Which camera for Portraiture in Studio??

Discussion in 'Photography Equipment & Products' started by xposure, Jan 11, 2010.

  1. xposure

    xposure TPF Noob!

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    Hi,

    Back into Photography after a break and looking to buy a new SLR and 1 or 2 lenses for portraiture in a studio environment. I have my own 3 head lighting kit and the SLR i plan to buy will solely be used for the studio.

    Well , everybody i speak to keeps saying "Get full frame" but are they really that important?

    Ive seen pics taken with a Sony A900 and yes they are mega detailed but then again ive seen pics taken with an Olympus E420 and yes they aint as detailed but i would say in ways they are nicer to look at.

    My question is , which out of the following would you say is the best for a photographer who is wanting to possibly open his own studio up in the next 12 months but has no desire/need to go into magazine photography, commercial.

    It will just be portraits for the general public and my only concern at going for an APS-C or 4/3 is the megapixel count will be around 10-12mp and if a customer asked me for a big canvas , id be hard pushed to offer a big size wouldnt i?

    So, heres the list(any cameras ive omitted out of the mainstream is because ive handled them and didnt feel right)....

    1: Sony A900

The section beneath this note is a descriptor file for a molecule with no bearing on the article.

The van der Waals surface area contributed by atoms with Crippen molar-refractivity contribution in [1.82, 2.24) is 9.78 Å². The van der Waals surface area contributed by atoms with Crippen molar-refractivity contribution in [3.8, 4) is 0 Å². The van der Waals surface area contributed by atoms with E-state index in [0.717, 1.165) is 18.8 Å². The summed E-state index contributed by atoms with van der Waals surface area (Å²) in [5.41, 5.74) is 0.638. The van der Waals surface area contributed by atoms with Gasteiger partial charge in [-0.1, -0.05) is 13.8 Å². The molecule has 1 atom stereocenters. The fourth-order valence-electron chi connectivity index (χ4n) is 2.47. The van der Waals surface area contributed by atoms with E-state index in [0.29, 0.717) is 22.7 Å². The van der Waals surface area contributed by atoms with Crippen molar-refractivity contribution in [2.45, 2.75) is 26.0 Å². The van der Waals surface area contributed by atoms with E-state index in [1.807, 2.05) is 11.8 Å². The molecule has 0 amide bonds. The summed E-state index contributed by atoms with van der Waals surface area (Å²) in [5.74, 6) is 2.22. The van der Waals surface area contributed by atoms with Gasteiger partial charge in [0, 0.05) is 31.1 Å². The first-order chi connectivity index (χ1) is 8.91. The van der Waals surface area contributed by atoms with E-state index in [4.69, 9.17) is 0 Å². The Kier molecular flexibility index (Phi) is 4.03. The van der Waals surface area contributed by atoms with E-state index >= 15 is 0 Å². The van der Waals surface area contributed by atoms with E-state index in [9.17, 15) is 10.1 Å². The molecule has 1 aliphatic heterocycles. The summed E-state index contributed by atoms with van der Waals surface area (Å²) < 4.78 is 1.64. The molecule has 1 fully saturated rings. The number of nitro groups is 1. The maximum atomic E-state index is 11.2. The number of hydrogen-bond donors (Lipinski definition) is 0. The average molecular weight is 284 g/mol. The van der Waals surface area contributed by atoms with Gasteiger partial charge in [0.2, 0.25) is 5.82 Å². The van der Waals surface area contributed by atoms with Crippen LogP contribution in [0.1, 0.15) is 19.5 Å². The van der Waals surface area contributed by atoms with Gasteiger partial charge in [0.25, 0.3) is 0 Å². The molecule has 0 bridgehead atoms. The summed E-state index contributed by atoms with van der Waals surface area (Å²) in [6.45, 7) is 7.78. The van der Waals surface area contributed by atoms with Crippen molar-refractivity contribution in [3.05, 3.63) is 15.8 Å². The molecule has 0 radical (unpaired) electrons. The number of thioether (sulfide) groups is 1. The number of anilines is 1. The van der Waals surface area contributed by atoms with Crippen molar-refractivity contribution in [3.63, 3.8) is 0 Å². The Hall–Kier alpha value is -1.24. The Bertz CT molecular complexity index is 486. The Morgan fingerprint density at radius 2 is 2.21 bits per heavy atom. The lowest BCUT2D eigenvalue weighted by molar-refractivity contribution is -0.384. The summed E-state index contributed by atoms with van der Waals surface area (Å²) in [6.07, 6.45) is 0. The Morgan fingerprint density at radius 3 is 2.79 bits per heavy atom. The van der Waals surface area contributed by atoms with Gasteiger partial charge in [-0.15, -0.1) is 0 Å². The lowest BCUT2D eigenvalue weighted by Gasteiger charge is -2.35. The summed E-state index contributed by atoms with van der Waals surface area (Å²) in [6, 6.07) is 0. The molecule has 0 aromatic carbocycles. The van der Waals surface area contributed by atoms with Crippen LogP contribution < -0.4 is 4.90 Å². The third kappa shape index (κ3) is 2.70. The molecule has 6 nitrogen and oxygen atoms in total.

2: Sony A850
    3: Nikon D700
    4: Nikon D300s
    5: Sony A700
    6: Olympus E30
    7: Olympus E3


    Any advice welcomed.

    Thanks

    Matt :thumbup:
     
  2. IgsEMT

    IgsEMT No longer a newbie, moving up!

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    I don't see any Canons on there :)
    But since I'm a Nikon guy, I'll recommend 300s or 700, depending on your budget.
    Since you already have lighting gear, 300s with 18-200 is MORE then enough. You won't be needing to shoot at 2.8 (so lighting isn't an issue) you'll have one lens that will cover you for a close up and 15ppl family shot :)
    Personally, as much as I enjoyed working with d700, I'll be looking into d300s as my next body b/c it has dual cards (I'm paranoid, just like everyone else out there, about loosing images).
    :)
    In Canons, 50d, 7d, 5d (if you can find a decent used model) 5dm2.

    I'm not a big fan of bricks (1dm2 and such on Canons) or in Nikons D2, D3, etc. Nonetheless, they are great bodies and when people say they are TANKS, THEY REALLY ARE TANKS :)
     
  3. xposure

    xposure TPF Noob!

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    Hi,

    Your right no Canon's. Every Canon i have held has just felt horrid in my hands. So an 18-200VR lens would be sharp enough for portraiture??

    Also , the dual cards on the D300s , does that mean i could have it set to save the image to each card incase of a card failure? If so thats pretty neat!!

    Matt
     
  4. xposure

    xposure TPF Noob!

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    Also , i could afford to get the D300s , 18-200VR and a nifty fifty just incase i did want to go f2.8 or lower.